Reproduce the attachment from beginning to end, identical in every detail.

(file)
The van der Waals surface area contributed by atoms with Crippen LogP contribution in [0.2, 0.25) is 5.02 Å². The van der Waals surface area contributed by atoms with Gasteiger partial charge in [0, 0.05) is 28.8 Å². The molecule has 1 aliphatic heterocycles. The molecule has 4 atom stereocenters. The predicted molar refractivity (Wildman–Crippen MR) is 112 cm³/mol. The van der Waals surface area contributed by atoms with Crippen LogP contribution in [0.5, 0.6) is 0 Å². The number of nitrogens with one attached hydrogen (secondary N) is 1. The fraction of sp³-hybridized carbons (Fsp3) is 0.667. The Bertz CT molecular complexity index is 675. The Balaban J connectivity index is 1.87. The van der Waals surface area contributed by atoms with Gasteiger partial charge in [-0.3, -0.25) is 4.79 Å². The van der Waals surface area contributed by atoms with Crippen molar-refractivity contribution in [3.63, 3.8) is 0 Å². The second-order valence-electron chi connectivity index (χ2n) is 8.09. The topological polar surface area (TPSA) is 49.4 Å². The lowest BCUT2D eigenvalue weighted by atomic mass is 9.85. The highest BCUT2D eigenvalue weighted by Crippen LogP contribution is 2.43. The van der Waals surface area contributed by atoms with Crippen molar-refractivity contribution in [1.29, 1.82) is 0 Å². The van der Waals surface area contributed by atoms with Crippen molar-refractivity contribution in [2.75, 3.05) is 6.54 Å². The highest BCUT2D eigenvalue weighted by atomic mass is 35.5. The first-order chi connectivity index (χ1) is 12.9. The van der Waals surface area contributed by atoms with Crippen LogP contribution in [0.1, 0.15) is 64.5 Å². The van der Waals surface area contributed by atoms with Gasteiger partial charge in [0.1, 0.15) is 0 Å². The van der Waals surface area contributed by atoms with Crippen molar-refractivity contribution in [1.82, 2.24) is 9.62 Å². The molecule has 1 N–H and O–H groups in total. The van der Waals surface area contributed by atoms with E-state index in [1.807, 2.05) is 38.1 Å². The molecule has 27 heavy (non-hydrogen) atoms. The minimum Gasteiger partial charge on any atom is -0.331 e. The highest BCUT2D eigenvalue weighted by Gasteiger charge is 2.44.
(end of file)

The van der Waals surface area contributed by atoms with Crippen LogP contribution in [0.2, 0.25) is 5.02 Å². The van der Waals surface area contributed by atoms with Gasteiger partial charge in [0, 0.05) is 28.8 Å². The molecule has 1 aliphatic heterocycles. The molecule has 4 atom stereocenters. The predicted molar refractivity (Wildman–Crippen MR) is 112 cm³/mol. The van der Waals surface area contributed by atoms with Crippen LogP contribution in [0.5, 0.6) is 0 Å². The number of nitrogens with one attached hydrogen (secondary N) is 1. The fraction of sp³-hybridized carbons (Fsp3) is 0.667. The Bertz CT molecular complexity index is 675. The Balaban J connectivity index is 1.87. The van der Waals surface area contributed by atoms with Gasteiger partial charge in [-0.3, -0.25) is 4.79 Å². The van der Waals surface area contributed by atoms with Crippen molar-refractivity contribution in [3.63, 3.8) is 0 Å². The second-order valence-electron chi connectivity index (χ2n) is 8.09. The topological polar surface area (TPSA) is 49.4 Å². The lowest BCUT2D eigenvalue weighted by atomic mass is 9.85. The highest BCUT2D eigenvalue weighted by Crippen LogP contribution is 2.43. The van der Waals surface area contributed by atoms with Crippen molar-refractivity contribution in [1.29, 1.82) is 0 Å². The van der Waals surface area contributed by atoms with Crippen molar-refractivity contribution in [2.75, 3.05) is 6.54 Å². The highest BCUT2D eigenvalue weighted by atomic mass is 35.5. The first-order chi connectivity index (χ1) is 12.9. The van der Waals surface area contributed by atoms with Crippen LogP contribution in [0.1, 0.15) is 64.5 Å². The van der Waals surface area contributed by atoms with Gasteiger partial charge in [0.1, 0.15) is 0 Å². The van der Waals surface area contributed by atoms with Crippen molar-refractivity contribution in [1.82, 2.24) is 9.62 Å². The molecule has 1 N–H and O–H groups in total. The van der Waals surface area contributed by atoms with E-state index in [1.807, 2.05) is 38.1 Å². The molecule has 27 heavy (non-hydrogen) atoms. The minimum Gasteiger partial charge on any atom is -0.331 e. The highest BCUT2D eigenvalue weighted by Gasteiger charge is 2.44.